[1] Is Macro a regime, or does it decompose (diachronically) into regimes? The question might be inelegantly re-phrased: Would this vocabulary not better be reserved for a compendium of macroeconomic regimes (plural), in the sense that, for instance, Mark Blyth uses the term (to distinguish, in particular, social democratic and neoliberal eras)? The significance of the transition at the center of Blyth’s analysis is beyond all serious controversy. Yet, upon examination, the problem tends to self-liquidation. Social democracy underwent neoliberal transformation at the point when its stagflationary crisis became politically unsustainable. Unelected central bankers could do what democratic politicians could not (save the system, through ‘sado-monetarism’ – to use UK Labor Party Chancellor of the Exchequer Dennis Healey’s apt expression). The break, nevertheless, occurred within Macro. Regime continuity was its presupposition. Between social democracy and neoliberalism there is nominal independence, but dynamic complicity. The latter corrects the former, and makes no sense outside this context. It was a reaction, of near-mechanical predictability. Macro encompasses the oscillation.

[2] James C. Scott’s Seeing Like a State: How Certain Schemes to Improve the Human Condition Have Failed undertakes a celebrated critique of ‘high modernism’ conceived as a system of visibility. Its mode of analysis thus bears comparison with Foucault, in applying philosophical criticism of the construction of objects to the social field. Such analysis, predictably, has distinctively anarchistic slant.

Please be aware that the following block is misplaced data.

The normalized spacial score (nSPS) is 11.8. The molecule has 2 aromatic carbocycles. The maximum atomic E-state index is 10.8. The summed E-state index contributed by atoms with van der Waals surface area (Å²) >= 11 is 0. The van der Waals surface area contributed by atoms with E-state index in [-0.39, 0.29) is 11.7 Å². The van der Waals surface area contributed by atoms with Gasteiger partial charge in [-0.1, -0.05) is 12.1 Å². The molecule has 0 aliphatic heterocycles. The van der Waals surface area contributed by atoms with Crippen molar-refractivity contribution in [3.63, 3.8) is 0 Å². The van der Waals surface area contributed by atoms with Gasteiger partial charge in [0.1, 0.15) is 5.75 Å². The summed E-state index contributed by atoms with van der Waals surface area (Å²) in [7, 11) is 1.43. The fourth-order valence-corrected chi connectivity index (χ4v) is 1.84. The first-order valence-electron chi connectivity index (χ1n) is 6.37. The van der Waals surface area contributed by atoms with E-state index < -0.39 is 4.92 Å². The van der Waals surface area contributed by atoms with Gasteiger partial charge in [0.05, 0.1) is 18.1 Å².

[3] The ‘quantity theory of money’ (i.e. of inflation) can be traced back to Nicolaus Copernicus. Subsequent proponents have included Jean Bodin, David Hume, and John Stuart Mill, among very many others. Its insistence should not be surprising. The principle of scarcity – that for any commodity abundance is inversely related to price – is a candidate for the most basic of all economic intuitions. It is unlikely that any market agent has ever seriously doubted it. Milton Friedman writes in The Counter-Revolution in Monetary Theory (1970): “Inflation is always and everywhere a monetary phenomenon in the sense that it is and can be produced only by a more rapid increase in the quantity of money than in output. … A steady rate of monetary growth at a moderate level can provide a framework under which a country can have little inflation and much growth. It will not produce perfect stability; it will not produce heaven on earth; but it can make an important contribution to a stable economic society.”  

[4] While Keynes’ reputation as the arch-inflationist among serious economic authorities is amply justified by his influence, it is less easy to square – consistently – with the letter of his text. His early writings are especially notable in this regard. Perhaps no one has ever understood the ruinous effects of inflation better. As he remarks: “Lenin is said to have declared that the best way to destroy the capitalist system was to debauch the currency. By a continuing process of inflation, governments can confiscate, secretly and unobserved, an important part of the wealth of their citizens. By this method they not only confiscate, but they confiscate arbitrarily; and, while the process impoverishes many, it actually enriches some. The sight of this arbitrary rearrangement of riches strikes not only at security, but at confidence in the equity of the existing distribution of wealth. Those to whom the system brings windfalls, beyond their deserts and even beyond their expectations or desires, become ‘profiteers’, who are the object of the hatred of the bourgeoisie, whom the inflationism has impoverished, not less than of the proletariat. As the inflation proceeds and the real value of the currency fluctuates wildly from month to month, all permanent relations between debtors and creditors, which form the ultimate foundation of capitalism, become so utterly disordered as to be almost meaningless; and the process of wealth-getting degenerates into a gamble and a lottery. […] Lenin was certainly right. There is no subtler, no surer means of overturning the existing basis of society than to debauch the currency. The process engages all the hidden forces of economic law on the side of destruction, and does it in a manner which not one man in a million is able to diagnose.” – The Economic Consequences of the Peace (1919), Chapter VI, pp. 235-236.